I sometimes get my grass fed beef from Whole Foods, but usually I get it from Novy Ranches, which is at my local farmers market.  The ranch is in northern California and they sell their beef at lots of farmers markets in West LA and in the valley – check out their website for more info.  If nothing else, try their ground beef (that is, if you live in CA) – 4 pounds for only $20 – it makes the best burgers with just some salt and pepper.

“Tell me what you eat, and I’ll tell you who you are.” 

– Jean Anthelme Brillat-Savarin


Mouthwatering Chicken (and Magic Garlic Gravy!)


Here are a few chicken recipes I have made over the last few weeks.  When I want to make something fast but still satisfying, I immediately think of Chicken and Pineapple Skewers.  Chicken, pineapple, on a skewer – sprinkle with salt (or soy sauce) and some toasted sesame oil.  Grill until chicken is cooked through.  The sesame oil adds a terrific flavor, and you only need a little bit.  (Trader Joes carries it for a good price)  These skewers disappear in my house.


This picture does not do the chicken or the gravy justice.

Ina Garten has a recipe for Chicken with 40 cloves of garlic in her book, Barefoot in Paris, and I’ve always wanted to make it.  In order to make it Paleo compliant, I left out the Cognac, white wine, flour, and heavy cream.  I was worried that it wouldn’t be as good, but then I had an idea to puree the garlic with the chicken stock, and it turned out incredible.   The gravy had such amazing flavor and my husband didn’t believe that it didn’t have cream in it.  I’m calling it magic gravy.  I will be adding this into my regular rotation of meals.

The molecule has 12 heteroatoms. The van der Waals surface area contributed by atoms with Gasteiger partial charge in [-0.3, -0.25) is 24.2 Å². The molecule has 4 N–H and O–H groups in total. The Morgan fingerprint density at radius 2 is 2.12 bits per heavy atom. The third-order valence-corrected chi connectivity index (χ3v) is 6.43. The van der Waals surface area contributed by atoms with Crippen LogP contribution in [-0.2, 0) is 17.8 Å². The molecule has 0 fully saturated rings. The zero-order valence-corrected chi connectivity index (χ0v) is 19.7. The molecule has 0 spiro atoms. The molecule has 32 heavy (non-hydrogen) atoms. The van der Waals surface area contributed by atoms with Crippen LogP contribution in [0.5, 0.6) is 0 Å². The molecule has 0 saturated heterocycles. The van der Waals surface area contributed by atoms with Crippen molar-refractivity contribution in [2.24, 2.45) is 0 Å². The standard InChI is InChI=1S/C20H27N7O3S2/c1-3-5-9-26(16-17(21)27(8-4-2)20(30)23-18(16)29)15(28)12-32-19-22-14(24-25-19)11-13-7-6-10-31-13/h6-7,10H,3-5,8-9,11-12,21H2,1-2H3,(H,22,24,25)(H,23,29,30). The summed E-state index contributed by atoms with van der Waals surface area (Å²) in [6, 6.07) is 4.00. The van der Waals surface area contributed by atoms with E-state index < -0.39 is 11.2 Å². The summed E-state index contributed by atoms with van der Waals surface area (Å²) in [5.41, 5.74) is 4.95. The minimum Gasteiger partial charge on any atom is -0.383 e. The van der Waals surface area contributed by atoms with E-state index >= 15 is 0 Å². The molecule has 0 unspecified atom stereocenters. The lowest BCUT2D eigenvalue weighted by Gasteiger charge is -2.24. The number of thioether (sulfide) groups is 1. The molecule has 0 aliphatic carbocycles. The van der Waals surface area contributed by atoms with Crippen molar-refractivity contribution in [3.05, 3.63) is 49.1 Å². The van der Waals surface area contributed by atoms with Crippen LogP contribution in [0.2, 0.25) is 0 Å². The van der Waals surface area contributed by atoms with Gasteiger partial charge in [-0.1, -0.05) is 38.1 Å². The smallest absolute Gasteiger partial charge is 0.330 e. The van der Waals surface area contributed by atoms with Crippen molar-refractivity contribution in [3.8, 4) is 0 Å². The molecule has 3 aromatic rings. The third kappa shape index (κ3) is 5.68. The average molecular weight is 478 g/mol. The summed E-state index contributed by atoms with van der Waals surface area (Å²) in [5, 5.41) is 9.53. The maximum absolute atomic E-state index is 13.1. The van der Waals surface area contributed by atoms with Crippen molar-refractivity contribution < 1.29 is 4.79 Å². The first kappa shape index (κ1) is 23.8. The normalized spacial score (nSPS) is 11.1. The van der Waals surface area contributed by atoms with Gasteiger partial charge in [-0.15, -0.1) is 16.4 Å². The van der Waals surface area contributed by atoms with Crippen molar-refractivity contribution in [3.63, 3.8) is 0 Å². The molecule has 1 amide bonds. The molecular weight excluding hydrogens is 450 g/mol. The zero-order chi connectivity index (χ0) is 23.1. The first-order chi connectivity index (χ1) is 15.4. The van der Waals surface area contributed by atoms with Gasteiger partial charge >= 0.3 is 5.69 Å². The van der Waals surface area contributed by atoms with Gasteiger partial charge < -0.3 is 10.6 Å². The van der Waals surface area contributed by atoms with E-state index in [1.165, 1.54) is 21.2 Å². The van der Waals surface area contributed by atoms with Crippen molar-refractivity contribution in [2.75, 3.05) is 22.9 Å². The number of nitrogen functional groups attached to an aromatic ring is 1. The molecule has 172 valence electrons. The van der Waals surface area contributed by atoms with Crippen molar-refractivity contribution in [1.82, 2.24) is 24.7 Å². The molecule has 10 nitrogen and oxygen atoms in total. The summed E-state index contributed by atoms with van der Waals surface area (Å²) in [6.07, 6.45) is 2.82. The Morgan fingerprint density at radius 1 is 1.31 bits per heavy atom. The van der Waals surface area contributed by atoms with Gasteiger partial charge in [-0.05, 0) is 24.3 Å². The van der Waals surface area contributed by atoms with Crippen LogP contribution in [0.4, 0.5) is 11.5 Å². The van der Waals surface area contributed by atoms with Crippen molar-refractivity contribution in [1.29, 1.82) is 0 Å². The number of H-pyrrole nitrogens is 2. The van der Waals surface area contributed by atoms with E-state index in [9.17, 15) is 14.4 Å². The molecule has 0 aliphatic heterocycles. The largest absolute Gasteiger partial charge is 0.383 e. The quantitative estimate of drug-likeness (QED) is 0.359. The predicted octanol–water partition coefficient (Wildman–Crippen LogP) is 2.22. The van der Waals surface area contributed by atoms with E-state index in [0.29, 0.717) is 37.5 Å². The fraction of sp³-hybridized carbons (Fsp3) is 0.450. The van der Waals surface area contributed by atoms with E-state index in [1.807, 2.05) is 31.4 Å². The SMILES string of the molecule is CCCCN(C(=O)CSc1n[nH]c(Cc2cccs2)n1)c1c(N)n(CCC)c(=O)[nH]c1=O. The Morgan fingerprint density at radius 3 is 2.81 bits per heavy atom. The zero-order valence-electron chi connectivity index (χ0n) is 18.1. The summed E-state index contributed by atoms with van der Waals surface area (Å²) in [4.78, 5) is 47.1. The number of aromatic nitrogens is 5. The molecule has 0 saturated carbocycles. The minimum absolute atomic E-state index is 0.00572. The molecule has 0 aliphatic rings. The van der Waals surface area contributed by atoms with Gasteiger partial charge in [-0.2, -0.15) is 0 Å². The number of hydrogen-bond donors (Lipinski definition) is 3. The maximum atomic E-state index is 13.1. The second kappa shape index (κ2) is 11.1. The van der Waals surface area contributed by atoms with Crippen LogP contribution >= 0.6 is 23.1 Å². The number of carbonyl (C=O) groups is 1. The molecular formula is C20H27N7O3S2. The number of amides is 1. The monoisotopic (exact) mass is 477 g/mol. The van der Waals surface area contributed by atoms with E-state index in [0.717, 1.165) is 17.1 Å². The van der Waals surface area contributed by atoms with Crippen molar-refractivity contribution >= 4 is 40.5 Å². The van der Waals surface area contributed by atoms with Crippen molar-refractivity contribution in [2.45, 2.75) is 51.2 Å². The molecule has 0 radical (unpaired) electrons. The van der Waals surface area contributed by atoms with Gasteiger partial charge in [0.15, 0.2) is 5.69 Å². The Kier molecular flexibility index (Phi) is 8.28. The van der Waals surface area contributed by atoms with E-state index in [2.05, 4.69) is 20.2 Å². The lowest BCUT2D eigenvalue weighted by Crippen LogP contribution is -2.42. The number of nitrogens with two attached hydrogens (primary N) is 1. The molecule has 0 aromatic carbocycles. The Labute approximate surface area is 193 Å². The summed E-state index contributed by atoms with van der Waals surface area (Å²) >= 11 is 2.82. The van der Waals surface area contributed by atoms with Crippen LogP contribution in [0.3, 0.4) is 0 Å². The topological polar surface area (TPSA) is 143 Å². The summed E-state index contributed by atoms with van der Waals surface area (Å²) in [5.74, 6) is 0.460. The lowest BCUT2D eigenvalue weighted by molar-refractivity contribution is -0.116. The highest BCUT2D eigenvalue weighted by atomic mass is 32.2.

Chicken with 30 cloves of Garlic with Magic Garlic Gravy

Adapted from Ina Garten

30 peeled cloves of garlic (Trader Joes and Costco sell peeled cloves)

1 4 ½-5 pound chicken, cut into eighths (or whatever combination of chicken pieces you want)

1 T butter (or ghee)

1 T olive oil

1 ½ cups of chicken stock